369. I’m A Man by Bo Diddley
  370. The Wind Cries Mary by The Jimi Hendrix Experience
  371. I Can’t Explain by The Who
  372. Marquee Moon by Television
  373. Wonderful World by Sam Cooke
  374. Brown Eyed Handsome Man by Chuck Berry
  375. Another Brick In The Wall, Part II by Pink Floyd
  376. Fake Plastic Trees by Radiohead
  377. Hit The Road Jack by Ray Charles
  378. Pride (In The Name Of Love) by U2
  379. Radio Free Europe by R.E.M.
  380. Goodbye Yellow Brick Road by Elton John
  381. Tell It Like It Is by Aaron Neville
  382. Bitter Sweet Symphony by The Verve
  383. Whipping Post by The Allman Brothers Band
  384. Ticket To Ride by The Beatles
  385. Ohio by Crosby, Stills, Nash & Young
  386. I Know You Got Soul by Eric B. & Rakim
  387. Tiny Dancer by Elton John
  388. Roxanne by The Police
  389. Just My Imagination by The Temptations
  390. Baby I Need Your Loving by Four Tops
  391. Band Of Gold by Freda Payne
  392. O-o-h Child by Five Stairsteps
  393. Summer In The City by The Lovin’ Spoonful
  394. Can’t Help Falling In Love by Elvis Presley
  395. Remember (Walkin’ In The Sand) by The Shangri-Las
  396. Thirteen by Big Star
  397. (Don’t Fear) The Reaper by Blue Öyster Cult
  398. Sweet Home Alabama by Lynyrd Skynyrd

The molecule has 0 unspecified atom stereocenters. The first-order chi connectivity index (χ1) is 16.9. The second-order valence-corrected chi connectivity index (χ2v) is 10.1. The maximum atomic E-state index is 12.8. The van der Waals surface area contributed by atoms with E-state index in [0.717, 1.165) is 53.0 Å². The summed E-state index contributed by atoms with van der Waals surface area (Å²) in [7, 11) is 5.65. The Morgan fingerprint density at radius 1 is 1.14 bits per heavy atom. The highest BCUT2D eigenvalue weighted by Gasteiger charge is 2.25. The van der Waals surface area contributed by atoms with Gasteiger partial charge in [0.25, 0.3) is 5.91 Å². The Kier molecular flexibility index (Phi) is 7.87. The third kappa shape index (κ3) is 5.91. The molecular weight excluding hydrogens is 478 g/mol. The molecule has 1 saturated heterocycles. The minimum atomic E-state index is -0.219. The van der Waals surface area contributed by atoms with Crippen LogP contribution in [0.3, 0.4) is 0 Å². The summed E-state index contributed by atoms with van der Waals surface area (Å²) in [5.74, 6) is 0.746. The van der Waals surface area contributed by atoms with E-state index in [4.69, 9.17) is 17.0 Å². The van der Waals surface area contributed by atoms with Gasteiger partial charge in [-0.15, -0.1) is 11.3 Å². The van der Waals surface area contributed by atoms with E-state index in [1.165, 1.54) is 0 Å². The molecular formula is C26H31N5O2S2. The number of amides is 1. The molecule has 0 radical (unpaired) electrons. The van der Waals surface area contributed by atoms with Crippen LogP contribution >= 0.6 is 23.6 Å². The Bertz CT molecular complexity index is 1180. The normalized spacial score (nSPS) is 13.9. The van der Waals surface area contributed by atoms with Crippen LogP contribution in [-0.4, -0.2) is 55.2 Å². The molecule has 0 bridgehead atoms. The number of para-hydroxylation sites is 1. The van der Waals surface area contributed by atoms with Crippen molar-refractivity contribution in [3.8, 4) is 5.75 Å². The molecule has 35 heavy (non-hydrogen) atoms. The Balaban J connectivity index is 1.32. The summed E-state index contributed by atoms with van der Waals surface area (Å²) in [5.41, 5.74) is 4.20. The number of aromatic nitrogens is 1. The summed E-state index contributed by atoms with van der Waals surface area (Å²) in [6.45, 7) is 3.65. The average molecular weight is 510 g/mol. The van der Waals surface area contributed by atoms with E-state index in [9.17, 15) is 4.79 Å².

399. Enter Sandman by Metallica
  400. Kicks by Paul Revere And The Raiders
  401. Tonight’s The Night by The Shirelles
  402. Thank You (Falettinme Be Mice Elf Agin) by Sly & The Family Stone
  403. C’mon Everybody by Eddie Cochran
  404. Visions Of Johanna by Bob Dylan
  405. We’ve Only Just Begun by Carpenters
  406. I Believe I Can Fly by R. Kelly
  407. In Bloom by Nirvana
  408. Sweet Emotion by Aerosmith
  409. Crossroads by Cream
  410. Monkey Gone To Heaven by Pixies
  411. I Feel Love by Donna Summer
  412. Ode To Billie Joe by Bobbie Gentry
  413. The Girl Can’t Help It by Little Richard
  414. Young Blood by The Coasters
  415. I Can’t Help Myself (Sugar Pie, Honey Bunch) by Four Tops
  416. The Boys Of Summer by Don Henley
  417. Fuck Tha Police by N.W.A
  418. Suite: Judy Blue Eyes by Crosby, Stills & Nash
  419. Nuthin’ But A ‘G’ Thang by Dr. Dre
  420. It’s Your Thing by The Isley Brothers
  421. Piano Man by Billy Joel
  422. Lola by The Kinks
  423. Blue Suede Shoes by Elvis Presley
  424. Tumbling Dice by The Rolling Stones
  425. William, It Was Really Nothing by The Smiths
  426. Smoke On The Water by Deep Purple
  427. New Year’s Day by U2
  428. Mitch Ryder:Devil With A Blue Dress On/Good Golly Miss Molly by Mitch Ryder
  429. Everybody Needs Somebody To Love by Solomon Burke
  430. White Man In Hammersmith Palais by The Clash
  431. Ain’t It A Shame by Fats Domino
  432. Midnight Train To Georgia by Gladys Knight & The Pips
  433. Ramble On by Led Zeppelin